A quick recap: President Trump argued that the Chinese were going backward in some of their negotiations and so he announced that, as of 12:01 a.m. on Friday, May 10, the U.S. would increase tariffs from 10 percent to 25 percent on $200 billion of goods. The Chinese sent a delegate to D.C. last week and they wrapped up—surprise, surprise—without making a deal. President Trump said he could possibly delay enacting the tariffs as talks progressed, as he found the talks “candid and constructive.” But then the president went and told his chief U.S. trade negotiator, Robert Lighthizer, to begin the process of raising tariffs on another tranche of products (which is about $325 billion worth of stuff). The specific numbers are less meaningful for this conversation than the theme—confusion. It’s no wonder investors used this as an excuse to sell stocks. How can you properly value a company’s stock price if you do not have clarity on major economic agreements? You can’t. A lack of clarity means greater risk, which means a higher discount rate needs to be applied to a discounted cash flow analysis of corporate earnings, which means—all other things equal—valuations deserve to be less.
Onto the treats (if you want to call them that): According to Oxford Economics, having assumed that China retaliates, the new tariffs will cost the US economy $62 billion per year, or $490 per U.S. household. If 25 percent tariffs are applied to the additional $325 billion, it will then drag down the U.S. economy by $100 billion, or $800 per household. Job creation is estimated to be curtailed by 200,000 and 360,000 respectively.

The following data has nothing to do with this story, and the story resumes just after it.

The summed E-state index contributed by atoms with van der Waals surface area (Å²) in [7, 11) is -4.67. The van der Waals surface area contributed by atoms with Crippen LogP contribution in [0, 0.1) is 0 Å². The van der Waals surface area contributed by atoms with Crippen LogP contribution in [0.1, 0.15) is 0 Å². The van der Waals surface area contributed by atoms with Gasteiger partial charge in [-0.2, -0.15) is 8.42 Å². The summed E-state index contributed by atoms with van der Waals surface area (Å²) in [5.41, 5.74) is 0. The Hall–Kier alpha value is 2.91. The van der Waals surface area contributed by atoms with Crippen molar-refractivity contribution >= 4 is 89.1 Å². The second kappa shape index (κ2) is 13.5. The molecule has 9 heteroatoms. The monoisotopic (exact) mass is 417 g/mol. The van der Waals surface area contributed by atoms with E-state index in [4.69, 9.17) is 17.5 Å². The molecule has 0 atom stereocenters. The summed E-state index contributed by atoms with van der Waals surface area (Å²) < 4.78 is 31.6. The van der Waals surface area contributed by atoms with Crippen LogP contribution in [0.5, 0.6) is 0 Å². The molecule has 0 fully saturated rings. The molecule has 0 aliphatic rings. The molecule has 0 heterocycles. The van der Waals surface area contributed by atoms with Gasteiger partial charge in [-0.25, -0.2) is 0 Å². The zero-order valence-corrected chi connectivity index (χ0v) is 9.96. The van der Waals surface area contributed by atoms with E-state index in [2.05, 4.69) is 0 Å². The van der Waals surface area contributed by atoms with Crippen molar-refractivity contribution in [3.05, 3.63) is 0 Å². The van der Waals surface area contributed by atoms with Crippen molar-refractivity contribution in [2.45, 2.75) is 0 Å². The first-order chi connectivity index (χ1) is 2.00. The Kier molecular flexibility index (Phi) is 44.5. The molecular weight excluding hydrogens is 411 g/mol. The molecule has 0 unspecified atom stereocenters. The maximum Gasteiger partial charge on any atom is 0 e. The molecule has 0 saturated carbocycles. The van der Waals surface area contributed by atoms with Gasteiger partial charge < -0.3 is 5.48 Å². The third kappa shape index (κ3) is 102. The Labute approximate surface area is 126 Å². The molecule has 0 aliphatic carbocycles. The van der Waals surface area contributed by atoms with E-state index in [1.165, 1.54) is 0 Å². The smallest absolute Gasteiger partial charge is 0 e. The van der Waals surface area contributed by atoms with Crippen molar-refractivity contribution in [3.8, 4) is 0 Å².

Perhaps I am naïve, or too optimistic, but I don’t see that as the mostly likely scenario. These higher tariffs will impact more than 5,700 different Chinese goods. However, these new duties will not apply to goods already in transit to the U.S., only those that shipped on or after May 10. It can take 30 to 40 days for ocean freight from China to reach the ports, providing a potential grace period for further negotiations. U.S. Treasury Secretary Steven Mnuchin said that no additional trade talks with China are currently scheduled. However, the G20 Summit will be held in Japan, coincidentally, in about 30-40 days (June 28-29 to be specific), where the presidents of U.S. and China will both be. It seems as if the only way to break the impasse may be through direct dialogue between both leaders, and that opportunity exists. The chances of Trump and Xi meeting during the Group of 20 summit in Japan in late June “are probably pretty good,” according to White House economic adviser Larry Kudlow.
Given that the president needs to run a re-election campaign soon, a likely trade scenario is that some form of concession is made by the end of this grace period, just prior to a meeting between the Chinese and American presidents in Japan. Like I said, maybe I am naïve. Or perhaps I’m overly cynical and I don’t see any way possible that the president will let a trade war get in the way of the stock market’s progress and derail his re-election hopes.
Allen Harris, the author of ‘Build It, Sell It, Profit: Taking Care of Business Today to Get Top Dollar When You Retire,’ is a Certified Value Growth Advisor and Certified Exit Planning Advisor for business owners. He is the owner of Berkshire Money Management in Dalton, managing investments of more than $400 million. His forecasts and opinions are purely his own. None of the information presented here should be construed as individualized investment advice, an endorsement of Berkshire Money Management or a solicitation to become a client of Berkshire Money Management. Direct inquiries to firstname.lastname@example.org.